Although there is a great variety of models, the seminal paper of Levy et al. (2015) shows that the parameters matter more than the model. We learn that Word2Vec models are not necessarily better than Bag of Words on every task, and they give great advice on how to choose hyperparameters for our models.

Representation of documents

Other techniques from Natural Language Processing aim at obtaining distributed, unsupervised representations for phrases and paragraphs.

Further developments aim to learn vector representations of sentences or documents instead of limiting the models to the words only. This is done with methods similar to those used to get words representations, only with whole sentences or paragraphs as the input.

Li et al. (2015) proposes an autoencoder on paragraphs and documents, that takes precomputed vector representations of tokens as inputs and deals with sentences as sequences of these tokens, using LSTM (Hochreiter et al. (1997)), as does Zhao et al. (2015). Mikolov et al. (2013) also proposes skip-grams representations of phrases in the famous Word2Vec paper, as an extension of the treatment of words. But most importantly, Mikolov et al. (2014) proposes Doc2Vec, which is an extension of Word2Vec to whole documents, using a document embedding as an additional context vector in CBOW or skip-gram.

For a great review of word embeddings, check http://ruder.io/word-embeddings-1/


IV. Other tasks in NLP

Of course, NLP isn’t limited to sentiment analysis. Let’s explain a few other tasks here:

  • Machine TranslationSutskever et al. (2014) launched Seq2seq for this problem, and the results are getting better ever since. Bahdanau et al. (2015) made a major contribution, introducing in this paper Attention Models. A recent and fascinating paper is Conneau et al. (2018) that gets state-of-the-art results in translation without parallel data.
  • Named Entity Recognition (NER): As Wikipedia puts itto locate and classify named entities in text into pre-defined categories such as the names of persons, organizations, etc. Two recent papers: Chiu et al. (2016) and Lample et al. (2016), that both use character-based networks.
  • Part-of-Speech Tagging: Basically, finding what is the grammatical nature of each word (noun, verb…). Can also be extended to other “grammars”, that is to find the function of each element of a “sentence”. My first paper deals with this particular problem, using both characters and context embeddings for each individual token. Santos et al. (2014) also successfully use character-based networks for this task.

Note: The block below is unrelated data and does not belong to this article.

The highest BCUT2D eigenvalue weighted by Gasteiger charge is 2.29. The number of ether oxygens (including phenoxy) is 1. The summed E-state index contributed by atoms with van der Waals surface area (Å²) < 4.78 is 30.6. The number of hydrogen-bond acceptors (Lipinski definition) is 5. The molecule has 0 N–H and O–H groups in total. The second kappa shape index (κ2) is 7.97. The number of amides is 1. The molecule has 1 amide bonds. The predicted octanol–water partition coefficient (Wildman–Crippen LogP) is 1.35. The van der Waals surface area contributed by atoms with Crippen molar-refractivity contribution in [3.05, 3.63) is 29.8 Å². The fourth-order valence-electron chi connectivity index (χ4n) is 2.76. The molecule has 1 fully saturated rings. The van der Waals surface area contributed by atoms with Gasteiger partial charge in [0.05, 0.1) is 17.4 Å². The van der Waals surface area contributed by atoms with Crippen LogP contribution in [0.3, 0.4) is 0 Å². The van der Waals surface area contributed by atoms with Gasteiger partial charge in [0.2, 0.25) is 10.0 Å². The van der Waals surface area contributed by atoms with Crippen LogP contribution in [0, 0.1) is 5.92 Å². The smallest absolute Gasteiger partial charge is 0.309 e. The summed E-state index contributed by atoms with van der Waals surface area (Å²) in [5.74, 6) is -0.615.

• Relation Extraction: That is the act of linking together different named entities (Paris is a city, but also the capital of France). This is a paramount task when it comes to text understanding or information extraction. Interesting papers are Mintz et al. (2009) that uses distant supervision, as well as Nguyen et al. (2015) that relies on CNN.
  • And many others…


V. Data Preprocessing

Before any data representation, we must clean the data. That means removing too frequent, uninformative words (a, the, it…) called stop words, but also URLs, and everything that is not a letter. We standardize all text to lowercase. scikit-learn can handle that itself: for example, the TfidfVectorizer function has a stop_words parameter.

Then, you can use the library SpaCy to perform Part-of-Speech tagging. It allows to keep only adjective, verbs and adverbs in order to anonymize the data, and in particular not to use nouns.

For further generalization, we lemmatize the text using SpaCy, which means that we only keep the root of words, the infinitive of verbs for example.

We then can create a bag of words based on this preprocessed text. You can find this process, as well as an interesting survey of sentiment analysis in Medhat et al. (2014).

We can’t use all the words of the vocabulary to create the BoW – for memory and overfitting reasons -, so we focus on the n most frequent ones that are not stop words.


VI. Models

As said earlier, nearly all machine learning classification models can be used.

The most common ones, which have stood the test of time, are:

  • Naive Bayes Classifiers (wiki), in particular Multinomial Naive Bayes (MNB)
  • Tree Based Classifiers, such as Random Forests. We use the most efficient one, XGBoost
  • ElasticNet

As well as more recent models:

  • Unsupervised classification using Word2Vec 
  • fastText
  • Ensemble models

You can use Gensim for Word2Vec, FastText and even Doc2Vec embeddings.

Don’t forget that for most of these models, parameters have to be chosen, and first the number of words used for the Bag of Words, as well as model-specific parameters. (remember Levy et al. (2015))


VII. Conclusion

In this article, I have tried to present many papers and basic techniques related to Natural Language Processing. Some really are classics, some are more obscure, but you have to read a lot to find exactly what suits your needs.

And most of all, implement, experiment as much as you can, so you can really understand what you read. In particular,  char-CNN by Zhang and LeCun (2015) is very simple to implement and can be a great introduction to neural networks for beginners. You can find a lot of datasets on Wikipedia.

Voila! I hope this little guide will help you. I may have missed some important papers, do not hesitate to add them in the comments!

Posted in NLP

Leave a Reply

Fill in your details below or click an icon to log in:

WordPress.com Logo

You are commenting using your WordPress.com account. Log Out /  Change )

Google+ photo

You are commenting using your Google+ account. Log Out /  Change )

Twitter picture

You are commenting using your Twitter account. Log Out /  Change )

Facebook photo

You are commenting using your Facebook account. Log Out /  Change )

Connecting to %s